Although manufacturing has lower accident rates than construction and agriculture (measured per 100,000 employees) the industry still accounts for a significant proportion of accidents at work.
Accidents In The Industry
The industry was responsible for 27 deaths of UK workers in 2015/16. Whilst there were around 12,500 reported non-fatal injuries (those where someone is off work for more than seven days or is treated in hospital, or both) the Labour Force Survey estimates that there were about another 50,000 non‑reported accidents.
Fatalities are classified by the HSE by type, and most common amongst the fatalities over the last five years have been: ‘struck by an object’, ‘contact with machinery’, ‘fall from a height’, and ‘trapped by something collapsing’.
Traditional manufacturing injuries can be typified by the incident that leads to a recent £400,000 fine for the shipbuilder, Cammell Laird. There was a written safety management system, which described a process of lock-off to be used by maintenance staff when repairing, adjusting, or cleaning lathes. However, practice had been for machinists to carry out their maintenance and cleaning. In this case, the worker’s hand was pulled into the machine whilst he was cleaning it.
Illnesses and Disorders
The Labour Force Survey also highlights problems with ill-health caused by work and reported that each year, around 80,000 manufacturing workers in GB suffer from an illness they believe was caused or made worse by their work. Musculoskeletal disorders (MSD) account for nearly half of this ill-health, and exposure to vibration causes a further significant proportion of illnesses.
The use of vibrating tools is known to cause irreversible damage to hands, in extreme cases leading to disablement. Hand-Arm Vibration Syndrome (HAVS) includes two specific conditions – Vibration White Finger (VWF) where the fingers turn white because of repeated damage to nerves and blood vessels and Carpal Tunnel Syndrome (CTS) where the nerve is compressed at the wrist, leading to tingling, numbness, and pain in the whole hand.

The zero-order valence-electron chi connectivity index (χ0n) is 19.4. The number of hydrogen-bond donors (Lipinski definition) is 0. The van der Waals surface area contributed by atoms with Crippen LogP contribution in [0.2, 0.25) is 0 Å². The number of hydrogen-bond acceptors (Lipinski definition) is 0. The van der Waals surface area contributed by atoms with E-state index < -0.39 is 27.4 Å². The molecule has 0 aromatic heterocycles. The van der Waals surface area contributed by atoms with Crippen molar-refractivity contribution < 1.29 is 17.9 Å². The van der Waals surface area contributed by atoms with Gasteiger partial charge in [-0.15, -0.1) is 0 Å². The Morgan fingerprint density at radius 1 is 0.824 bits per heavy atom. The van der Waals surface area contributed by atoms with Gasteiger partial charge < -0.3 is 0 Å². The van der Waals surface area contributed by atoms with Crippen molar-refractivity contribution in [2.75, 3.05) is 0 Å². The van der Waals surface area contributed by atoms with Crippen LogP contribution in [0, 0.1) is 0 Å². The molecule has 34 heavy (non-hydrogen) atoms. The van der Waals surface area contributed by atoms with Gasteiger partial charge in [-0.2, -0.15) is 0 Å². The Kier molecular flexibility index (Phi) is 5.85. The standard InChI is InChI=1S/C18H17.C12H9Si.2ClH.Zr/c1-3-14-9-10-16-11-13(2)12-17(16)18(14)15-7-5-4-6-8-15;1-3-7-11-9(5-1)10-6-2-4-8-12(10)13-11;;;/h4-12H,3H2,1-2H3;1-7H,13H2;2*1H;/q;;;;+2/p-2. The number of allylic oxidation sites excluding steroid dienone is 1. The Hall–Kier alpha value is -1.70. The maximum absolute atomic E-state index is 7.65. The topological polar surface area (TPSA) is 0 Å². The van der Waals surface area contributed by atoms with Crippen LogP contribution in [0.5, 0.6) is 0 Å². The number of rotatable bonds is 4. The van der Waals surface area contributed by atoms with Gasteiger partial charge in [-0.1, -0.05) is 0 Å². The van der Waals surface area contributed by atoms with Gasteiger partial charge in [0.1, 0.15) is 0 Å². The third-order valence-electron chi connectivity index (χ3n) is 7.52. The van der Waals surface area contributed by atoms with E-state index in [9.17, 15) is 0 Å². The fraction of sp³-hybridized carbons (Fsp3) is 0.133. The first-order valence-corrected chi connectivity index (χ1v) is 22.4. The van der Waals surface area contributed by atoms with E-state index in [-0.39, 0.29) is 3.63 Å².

The controls for HAVS are very straightforward and include eliminating hand-held vibration tools, reducing time spent using such tools, and providing health surveillance for at-risk workers.
Fines From Regulators
Interesting to see therefore that the regulator is pursuing manufacturers who fail to protect workers against HAVS and MSD. Asset International Ltd manufactures sewage pipes. In 2011 a worker who frequently used a vibrating power saw to cut through the pipes complained to his manager about tingling and numbness in his hands. His manager did nothing, and although his doctor warned him of the long-term effects, he carried on working. Two years later, he couldn’t stand it any longer and complained again. A better-informed manager immediately told him to stop working with vibration tools, and investigated the problem more broadly, discovering seven more cases of VWF and CTS.
Asset International was fined £200,000 for failing to follow the Control of Vibration at Work Regulations, with the fine reduced because of the enormous efforts made since discovering the problem, which they had voluntarily reported under RIDDOR.
Asset International spent nearly £1 million to replace many of the tools with new equipment, implemented a maintenance regime for tools, improved their risk assessments, enhanced their health surveillance programme to include HAVS, and retrained staff so that they can use better job rotations to reduce exposure.
When the HSE received six reports within 14 months of workers from the same Northampton factory taking more than seven days off work due to back injuries, it decided to investigate. Investigators found many more workers suffering from back problems, but working through the pain or taking shorter periods of leave. Work on the production line involved lifting engine parts weighing up to 21kg “hundreds of times” during a single shift.
Mahle Powertrain had no relevant risk assessments and no suitable handling aids. In other factories, similar operations had already been automated, and Mahle has since spent £700,000 upgrading the equipment to reduce the element of manual handling. Nevertheless, the original offence resulted in fines and costs of £200,000 for breaching the Manual Handling Operations Regulations.
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